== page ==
Hosmer's mad dash instantly part of KC lore
Following Royals' scouting report, first baseman races home to score tying run
NEW YORK -- A good throw would have had him. A good throw would have nailed Royals first baseman Eric Hosmer at the plate for the final out in Game 5 of the World Series at Citi Field. A good throw would have sealed the Mets' win and sent the World Series back to Kansas City.
Hosmer knew what he was doing, though. What appeared to be recklessness was actually part of a premeditated plan. The Royals had talked about the situation, calculated the risks, weighed the odds ahead of time.
The result instantly became a part of Royals lore. Not just because Hosmer's epic, madcap dash to the plate tied the score in the top of the ninth inning Sunday night. Not just because Kansas City went on to win the 111th World Series, 7-2, in 12 innings for its first championship in 30 years. Not just because he was on base after driving in the Royals' first run of the game with a double.
All of that, yes, but also because it represented another redemption for one of Kansas City's most popular players. In the sixth, the normally steady defender's second error of the World Series helped give the Mets a crucial unearned run.
A similar situation had occurred in Game 1. A Hosmer error allowed New York to score the go-ahead run in the eighth. But Alex Gordon tied the score with a homer in the ninth and the first baseman made up for his lapse by delivering the game-winning sacrifice fly in the 14th.
At the start of the ninth Sunday, there was little to suggest that any of this drama was upcoming. Mets starter Matt Harvey was pitching a shutout. He had allowed three singles. Harvey had struck out nine. The Royals had gotten only one runner as far as second.
"We were just trying to get somebody on," Hosmer said. "Try and find any way to get somebody on base and make something happen. Seeing Harvey go back out there, you're just trying to find a way to get some stress to him. Just find any way you can to get some guys on base and cause some havoc on the bases.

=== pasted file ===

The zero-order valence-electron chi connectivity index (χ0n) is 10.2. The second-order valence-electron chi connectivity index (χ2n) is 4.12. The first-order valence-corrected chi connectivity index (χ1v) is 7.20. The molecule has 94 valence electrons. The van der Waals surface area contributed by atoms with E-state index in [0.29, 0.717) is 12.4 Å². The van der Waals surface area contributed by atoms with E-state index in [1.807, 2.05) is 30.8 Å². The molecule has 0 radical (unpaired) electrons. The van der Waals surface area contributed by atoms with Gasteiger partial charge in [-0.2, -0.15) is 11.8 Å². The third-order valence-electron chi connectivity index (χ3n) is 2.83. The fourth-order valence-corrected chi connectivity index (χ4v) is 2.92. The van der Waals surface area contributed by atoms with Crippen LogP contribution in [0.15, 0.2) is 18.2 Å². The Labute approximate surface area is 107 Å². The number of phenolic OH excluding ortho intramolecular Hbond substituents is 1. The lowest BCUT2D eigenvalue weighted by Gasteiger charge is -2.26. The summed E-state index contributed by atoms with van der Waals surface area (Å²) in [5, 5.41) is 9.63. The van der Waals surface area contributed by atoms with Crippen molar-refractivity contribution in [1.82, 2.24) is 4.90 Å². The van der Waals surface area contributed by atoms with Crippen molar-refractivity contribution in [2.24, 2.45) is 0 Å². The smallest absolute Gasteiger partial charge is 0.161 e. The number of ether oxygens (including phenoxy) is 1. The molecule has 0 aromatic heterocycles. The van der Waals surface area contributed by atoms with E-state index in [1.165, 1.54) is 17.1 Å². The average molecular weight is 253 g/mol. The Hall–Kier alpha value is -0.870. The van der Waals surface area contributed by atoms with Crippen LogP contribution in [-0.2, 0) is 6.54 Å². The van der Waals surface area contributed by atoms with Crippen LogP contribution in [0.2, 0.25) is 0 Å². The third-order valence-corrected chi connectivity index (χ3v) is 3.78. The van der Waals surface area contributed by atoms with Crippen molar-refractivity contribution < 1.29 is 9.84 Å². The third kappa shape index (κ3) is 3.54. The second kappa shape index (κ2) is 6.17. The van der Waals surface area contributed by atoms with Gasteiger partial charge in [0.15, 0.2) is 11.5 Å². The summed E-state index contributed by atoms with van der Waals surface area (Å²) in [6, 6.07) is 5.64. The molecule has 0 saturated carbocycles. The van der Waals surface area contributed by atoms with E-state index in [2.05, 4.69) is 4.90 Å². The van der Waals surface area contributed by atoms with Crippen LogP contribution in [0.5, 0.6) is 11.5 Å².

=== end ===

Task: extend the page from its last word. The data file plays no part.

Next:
"We knew we weren't going to go out quietly."
Lorenzo Cain started it with a walk and stole second. Hosmer doubled him home. With the tying run in scoring position, Mets manager Terry Collins went to closer Jeurys Familia. Hosmer advanced to third on a grounder to first, setting the stage for one of the most memorable plays of the Fall Classic.
Salvador Perez chopped a routine grounder to David Wright at third. Wright looked Hosmer back to the base, then threw across the diamond to Lucas Duda at first. As soon as he did, Hosmer broke for the plate.
"Where that ball was hit, it was in between third and short," said third-base coach Mike Jirschele. "It's Wright's ball to go get. So as soon as he started going for the ball, Hos started shuffling down the line. And as soon as Wright dropped his arm to throw it, he just took off for home. I didn't say anything. I just said, 'You're OK. You're OK.' And he shuffled and shuffled, and then he took off."
It was all part of the scouting report.
"We talked about it," Jirschele said. "We knew we were going to put pressure on Duda at first. And Wright doesn't have a cannon over there, either. So with that, once he threw it, you knew it was going to have to get to Duda first. And then he's still going to have to stretch and catch it and readjust and make a throw to home."
Again, a good throw would have had Hosmer. But the ball sailed high and wide. Hosmer slid across the plate. Bedlam erupted in the Royals' dugout, a marked contrast to the stunned silence from the home crowd.
Hosmer laughed when asked if he thought he was going to be thrown out at the plate.
"I wasn't sure, you know. When I took the first step toward home, I knew I couldn't outrun the baseball, that's for sure," he said. "I just knew we had to be aggressive at some point. If it hadn't worked out, I wouldn't be answering these questions right now. That's just the way we've been doing it all year.
"You realize that with Familia, hits are hard to come by. So you just realize at that point in time that you've got to take a chance. It's just the way we play the game. We're aggressive. We don't play the normal style of baseball according to some people. It's just the way we do it."
All that helped erase the memory of his misplay in the sixth. Royals starter Edinson Volquez had runners on first and second with nobody out. Volquez, who had already induced two double plays, was clearly looking for another ground ball. And he got it.
Mets second baseman Daniel Murphy rapped a sharp grounder -- the Statcast™ exit velocity off Murphy's bat was 99.75 mph -- to Hosmer, who couldn't field it cleanly. The ball rolled slowly toward second and instead of being one out away from being out of the inning, Volquez faced a bases-loaded, nobody-out situation.
Volquez was able to limit the damage. The Mets got only one run out of that. The way Harvey was pitching, though, it loomed large.
Then the Royals staged yet another comeback. And the turning point came on a daring baserunning play by a player who was making up for an earlier mistake. Art Stewart joined the expansion Royals in 1969. He's now 88 and could only shake his head.
"When [Hosmer] broke for the plate, I was thinking, 'Jeez, I wish it was [speedy Jerrod] Dyson," Stewart said with a laugh. "Wasn't that ninth inning a miracle? That was it. That was the ballgame."